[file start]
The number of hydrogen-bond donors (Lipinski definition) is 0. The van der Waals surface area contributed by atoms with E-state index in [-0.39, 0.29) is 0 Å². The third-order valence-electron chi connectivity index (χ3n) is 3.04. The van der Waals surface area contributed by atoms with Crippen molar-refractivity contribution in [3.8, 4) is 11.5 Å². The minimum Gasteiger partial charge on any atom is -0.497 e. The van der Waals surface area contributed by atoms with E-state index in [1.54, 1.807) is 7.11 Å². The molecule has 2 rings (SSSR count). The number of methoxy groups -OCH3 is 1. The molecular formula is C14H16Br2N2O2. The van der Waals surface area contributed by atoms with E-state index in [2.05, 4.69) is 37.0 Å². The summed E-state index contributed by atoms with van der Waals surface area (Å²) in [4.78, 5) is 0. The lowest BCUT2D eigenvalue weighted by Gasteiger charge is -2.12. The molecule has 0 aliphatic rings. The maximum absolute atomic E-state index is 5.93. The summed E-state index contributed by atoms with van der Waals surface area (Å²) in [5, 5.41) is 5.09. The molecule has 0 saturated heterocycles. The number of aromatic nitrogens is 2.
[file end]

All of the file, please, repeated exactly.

The number of hydrogen-bond donors (Lipinski definition) is 0. The van der Waals surface area contributed by atoms with E-state index in [-0.39, 0.29) is 0 Å². The third-order valence-electron chi connectivity index (χ3n) is 3.04. The van der Waals surface area contributed by atoms with Crippen molar-refractivity contribution in [3.8, 4) is 11.5 Å². The minimum Gasteiger partial charge on any atom is -0.497 e. The van der Waals surface area contributed by atoms with E-state index in [1.54, 1.807) is 7.11 Å². The molecule has 2 rings (SSSR count). The number of methoxy groups -OCH3 is 1. The molecular formula is C14H16Br2N2O2. The van der Waals surface area contributed by atoms with E-state index in [2.05, 4.69) is 37.0 Å². The summed E-state index contributed by atoms with van der Waals surface area (Å²) in [4.78, 5) is 0. The lowest BCUT2D eigenvalue weighted by Gasteiger charge is -2.12. The molecule has 0 aliphatic rings. The maximum absolute atomic E-state index is 5.93. The summed E-state index contributed by atoms with van der Waals surface area (Å²) in [5, 5.41) is 5.09. The molecule has 0 saturated heterocycles. The number of aromatic nitrogens is 2.